The connection of the air-outlet and collector E with the induction-pipe F prevents all escape of duster other fine or l1ght particles produced by the disintegrating apparatus by returning to the cylinder A any such substances or particles as would escape 111 the absence of the pipe II.
In Fig. 0 the cylinder A is shown as having a plain interior surface, and as being pro vided with a discharge-opening o winch 18 at or near that end of the cylinder at which the air-currentis discharged. In said Fig. 6, also, the pneumatic collector F is arranged horizontally instead of vertically, as n the preceding figures, and said collector 13 provided with a plurality of discharge-openings c e for the material to be separated from the air-current, besides the central opening 0. for the escape of the air, and ust be yond the opening 6 is placed an annular stop 6 The peripheral openinge of the collectorcylinder, being that which is nearest the induction-tube D, is provided with agate e, by which it may be opened or wholly or partially closed. The apparatus, as shown in this Fig. 6, is therefore capable of deliveringa plurality of products-to wit, one through each of the peripheral openings c e of thecollectorIu.
Obviously the number of openings cc 1n the horizontal collector E (shown in Fig. 6) may be varied according to the number of separations to be made thereby, and this form of collector may also obviously be employed in place of the collector shown in the preceding figures of the drawings.
\Ve claim as our inventionl. The co1nbination,with a cylinder having a feed-opening at one end, a peripheral discharge-opening near that end of the cylinder having the feed-opening, and a central dis charge-opening at its opposite end, of a rotating shaft carrying beaters within the cyl1nder and means for producing an outward aircurrent through the central discharge-opening.
2. The combination, with a cylinder provided with an inlet-opening through one of its heads, a central discharge-opening, and a peripheral discharge-opening, of a gate applied to said peripheral opening, a fan connected with the central discharge-opening, and a rotating shaft provided with beaters within the cylinder.
3. The combination of a cylinder A, provided with a feed-opening through one of its heads, with a central discharge-opening at the opposite end, a rotating shaft provided with heaters arranged within the cylinder, a
IOC
horizontall -m-ran 'ecl neumatic collector onrinvention we afiix oursi naturesin area provided with one or more peripheral openence of two wltnesses.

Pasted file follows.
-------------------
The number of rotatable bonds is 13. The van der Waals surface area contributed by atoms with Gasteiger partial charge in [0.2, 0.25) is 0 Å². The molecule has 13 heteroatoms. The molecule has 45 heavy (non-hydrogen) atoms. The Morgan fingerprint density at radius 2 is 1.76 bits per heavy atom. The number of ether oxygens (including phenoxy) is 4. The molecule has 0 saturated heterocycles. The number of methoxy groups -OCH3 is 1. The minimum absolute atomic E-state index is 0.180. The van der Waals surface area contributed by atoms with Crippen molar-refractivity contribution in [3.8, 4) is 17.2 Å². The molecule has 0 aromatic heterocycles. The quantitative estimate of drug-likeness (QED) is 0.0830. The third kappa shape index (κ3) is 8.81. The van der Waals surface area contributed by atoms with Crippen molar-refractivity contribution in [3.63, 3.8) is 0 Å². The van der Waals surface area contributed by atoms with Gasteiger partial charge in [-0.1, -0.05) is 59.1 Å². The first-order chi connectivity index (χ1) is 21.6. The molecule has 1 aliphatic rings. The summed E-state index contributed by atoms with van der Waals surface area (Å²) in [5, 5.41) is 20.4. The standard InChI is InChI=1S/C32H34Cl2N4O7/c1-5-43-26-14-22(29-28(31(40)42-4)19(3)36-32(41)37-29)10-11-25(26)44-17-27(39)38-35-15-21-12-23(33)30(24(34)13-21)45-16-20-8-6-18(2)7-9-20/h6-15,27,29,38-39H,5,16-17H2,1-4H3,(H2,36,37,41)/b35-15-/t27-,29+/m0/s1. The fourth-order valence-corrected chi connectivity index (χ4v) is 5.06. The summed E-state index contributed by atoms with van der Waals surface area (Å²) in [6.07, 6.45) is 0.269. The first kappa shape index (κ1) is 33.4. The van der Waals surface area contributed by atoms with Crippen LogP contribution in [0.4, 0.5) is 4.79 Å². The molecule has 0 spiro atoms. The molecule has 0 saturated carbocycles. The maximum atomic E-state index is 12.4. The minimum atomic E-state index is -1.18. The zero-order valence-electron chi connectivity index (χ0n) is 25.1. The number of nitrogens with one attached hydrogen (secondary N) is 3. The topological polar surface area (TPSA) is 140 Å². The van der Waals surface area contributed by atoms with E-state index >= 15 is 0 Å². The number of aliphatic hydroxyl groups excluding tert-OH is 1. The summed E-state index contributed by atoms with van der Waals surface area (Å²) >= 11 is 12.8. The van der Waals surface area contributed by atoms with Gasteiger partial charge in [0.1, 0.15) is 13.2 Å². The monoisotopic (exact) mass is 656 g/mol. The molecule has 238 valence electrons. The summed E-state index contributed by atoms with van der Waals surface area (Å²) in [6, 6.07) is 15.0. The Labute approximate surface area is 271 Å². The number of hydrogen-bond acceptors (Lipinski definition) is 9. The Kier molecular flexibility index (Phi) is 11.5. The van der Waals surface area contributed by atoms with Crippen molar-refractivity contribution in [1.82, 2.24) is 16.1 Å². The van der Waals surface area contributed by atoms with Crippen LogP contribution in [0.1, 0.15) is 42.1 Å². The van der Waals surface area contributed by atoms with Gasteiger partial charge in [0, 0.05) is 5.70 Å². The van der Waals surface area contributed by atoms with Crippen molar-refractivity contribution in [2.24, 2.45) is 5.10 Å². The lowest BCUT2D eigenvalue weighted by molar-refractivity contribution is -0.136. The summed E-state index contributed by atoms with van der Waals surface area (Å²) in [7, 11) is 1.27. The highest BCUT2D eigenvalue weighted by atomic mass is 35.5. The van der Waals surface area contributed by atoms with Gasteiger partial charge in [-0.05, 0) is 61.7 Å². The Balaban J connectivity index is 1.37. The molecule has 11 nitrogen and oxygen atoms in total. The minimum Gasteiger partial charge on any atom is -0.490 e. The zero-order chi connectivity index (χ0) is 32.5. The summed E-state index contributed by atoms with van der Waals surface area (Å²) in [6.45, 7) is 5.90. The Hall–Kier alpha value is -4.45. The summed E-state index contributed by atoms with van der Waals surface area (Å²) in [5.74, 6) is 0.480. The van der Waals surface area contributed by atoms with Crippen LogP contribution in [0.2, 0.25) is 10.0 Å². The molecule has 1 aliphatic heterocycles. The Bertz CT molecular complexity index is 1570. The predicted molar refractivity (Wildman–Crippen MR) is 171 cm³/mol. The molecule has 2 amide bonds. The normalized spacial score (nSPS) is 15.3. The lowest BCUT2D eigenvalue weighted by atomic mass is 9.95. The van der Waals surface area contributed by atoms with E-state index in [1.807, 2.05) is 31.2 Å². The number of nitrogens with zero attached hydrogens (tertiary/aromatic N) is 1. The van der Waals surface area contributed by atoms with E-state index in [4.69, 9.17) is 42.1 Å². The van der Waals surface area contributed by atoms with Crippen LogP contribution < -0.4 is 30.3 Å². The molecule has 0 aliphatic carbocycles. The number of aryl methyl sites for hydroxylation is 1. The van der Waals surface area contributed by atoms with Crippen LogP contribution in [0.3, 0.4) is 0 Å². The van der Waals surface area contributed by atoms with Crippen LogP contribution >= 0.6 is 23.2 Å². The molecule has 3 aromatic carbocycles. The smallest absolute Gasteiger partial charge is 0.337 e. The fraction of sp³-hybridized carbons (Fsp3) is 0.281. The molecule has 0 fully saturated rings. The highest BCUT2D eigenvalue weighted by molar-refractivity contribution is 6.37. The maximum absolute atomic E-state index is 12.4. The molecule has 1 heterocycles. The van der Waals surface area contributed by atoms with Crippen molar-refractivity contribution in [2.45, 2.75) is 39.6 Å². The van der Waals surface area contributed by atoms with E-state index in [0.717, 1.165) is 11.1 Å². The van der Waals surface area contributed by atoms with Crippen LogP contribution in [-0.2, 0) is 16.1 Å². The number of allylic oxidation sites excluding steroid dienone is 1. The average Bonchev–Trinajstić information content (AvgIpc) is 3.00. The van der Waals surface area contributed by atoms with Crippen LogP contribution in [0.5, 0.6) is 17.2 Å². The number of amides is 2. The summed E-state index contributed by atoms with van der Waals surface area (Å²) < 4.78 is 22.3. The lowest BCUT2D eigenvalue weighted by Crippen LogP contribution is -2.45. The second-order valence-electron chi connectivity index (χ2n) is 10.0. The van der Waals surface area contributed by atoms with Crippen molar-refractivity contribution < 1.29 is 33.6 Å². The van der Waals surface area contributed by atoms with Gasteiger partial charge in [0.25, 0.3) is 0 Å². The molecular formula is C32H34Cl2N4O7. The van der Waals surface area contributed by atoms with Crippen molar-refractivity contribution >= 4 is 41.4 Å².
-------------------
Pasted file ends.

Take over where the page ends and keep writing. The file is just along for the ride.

ings, a tube connecting the inlet-opening of JOHN P. BURNHAM.
the collector with the central discharge-open- OLIVER G. BURNHAM. 5 ing of the cylinder, and a fan arranged in Witnesses:
said tube, substantially as described. M. E. DAYTON,
In testimony that we claim the foregoing as TAYLOR E. BROWN.
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Cited By (5)

* Cited by examiner, † Cited by third party
Publication number Priority date Publication date Assignee Title
US2678169A (en) * 1951-04-17 1954-05-11 David R Tullis Impact hammer mill
US2793119A (en) * 1952-02-06 1957-05-21 John H Bruninga Process and apparatus for comminuting fodder
US2815176A (en) * 1955-04-06 1957-12-03 Kennedy Van Saun Mfg & Eng Apparatus for producing carbonaceous materials for electrodes
US3037712A (en) * 1959-12-30 1962-06-05 Hosokawa Eiichi Pulverizer-separator
US3313494A (en) * 1965-04-07 1967-04-11 Charles F Shepherd Suction-type grinding mill

Cited By (5)

* Cited by examiner, † Cited by third party
Publication number Priority date Publication date Assignee Title
US2678169A (en) * 1951-04-17 1954-05-11 David R Tullis Impact hammer mill
US2793119A (en) * 1952-02-06 1957-05-21 John H Bruninga Process and apparatus for comminuting fodder
US2815176A (en) * 1955-04-06 1957-12-03 Kennedy Van Saun Mfg & Eng Apparatus for producing carbonaceous materials for electrodes
US3037712A (en) * 1959-12-30 1962-06-05 Hosokawa Eiichi Pulverizer-separator
US3313494A (en) * 1965-04-07 1967-04-11 Charles F Shepherd Suction-type grinding mill